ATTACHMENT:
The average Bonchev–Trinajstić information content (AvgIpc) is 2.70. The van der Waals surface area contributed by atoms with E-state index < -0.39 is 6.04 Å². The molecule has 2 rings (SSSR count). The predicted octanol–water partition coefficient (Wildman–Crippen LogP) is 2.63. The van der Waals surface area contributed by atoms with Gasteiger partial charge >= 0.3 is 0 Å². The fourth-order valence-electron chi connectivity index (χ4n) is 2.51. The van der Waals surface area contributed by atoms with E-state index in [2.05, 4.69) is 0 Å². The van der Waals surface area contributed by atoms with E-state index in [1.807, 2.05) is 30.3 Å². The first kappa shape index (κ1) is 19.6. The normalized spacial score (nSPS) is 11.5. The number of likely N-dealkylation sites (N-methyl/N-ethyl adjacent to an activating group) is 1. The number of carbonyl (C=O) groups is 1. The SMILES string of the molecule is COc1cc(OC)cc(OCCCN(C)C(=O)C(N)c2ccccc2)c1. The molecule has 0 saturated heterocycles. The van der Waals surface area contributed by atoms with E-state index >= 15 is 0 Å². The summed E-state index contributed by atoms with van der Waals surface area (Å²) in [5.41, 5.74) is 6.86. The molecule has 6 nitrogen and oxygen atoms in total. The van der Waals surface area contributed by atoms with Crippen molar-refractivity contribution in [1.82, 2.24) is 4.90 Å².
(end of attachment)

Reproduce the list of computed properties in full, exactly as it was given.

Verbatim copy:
The average Bonchev–Trinajstić information content (AvgIpc) is 2.70. The van der Waals surface area contributed by atoms with E-state index < -0.39 is 6.04 Å². The molecule has 2 rings (SSSR count). The predicted octanol–water partition coefficient (Wildman–Crippen LogP) is 2.63. The van der Waals surface area contributed by atoms with Gasteiger partial charge >= 0.3 is 0 Å². The fourth-order valence-electron chi connectivity index (χ4n) is 2.51. The van der Waals surface area contributed by atoms with E-state index in [2.05, 4.69) is 0 Å². The van der Waals surface area contributed by atoms with E-state index in [1.807, 2.05) is 30.3 Å². The first kappa shape index (κ1) is 19.6. The normalized spacial score (nSPS) is 11.5. The number of likely N-dealkylation sites (N-methyl/N-ethyl adjacent to an activating group) is 1. The number of carbonyl (C=O) groups is 1. The SMILES string of the molecule is COc1cc(OC)cc(OCCCN(C)C(=O)C(N)c2ccccc2)c1. The molecule has 0 saturated heterocycles. The van der Waals surface area contributed by atoms with E-state index >= 15 is 0 Å². The summed E-state index contributed by atoms with van der Waals surface area (Å²) in [5.41, 5.74) is 6.86. The molecule has 6 nitrogen and oxygen atoms in total. The van der Waals surface area contributed by atoms with Crippen molar-refractivity contribution in [1.82, 2.24) is 4.90 Å².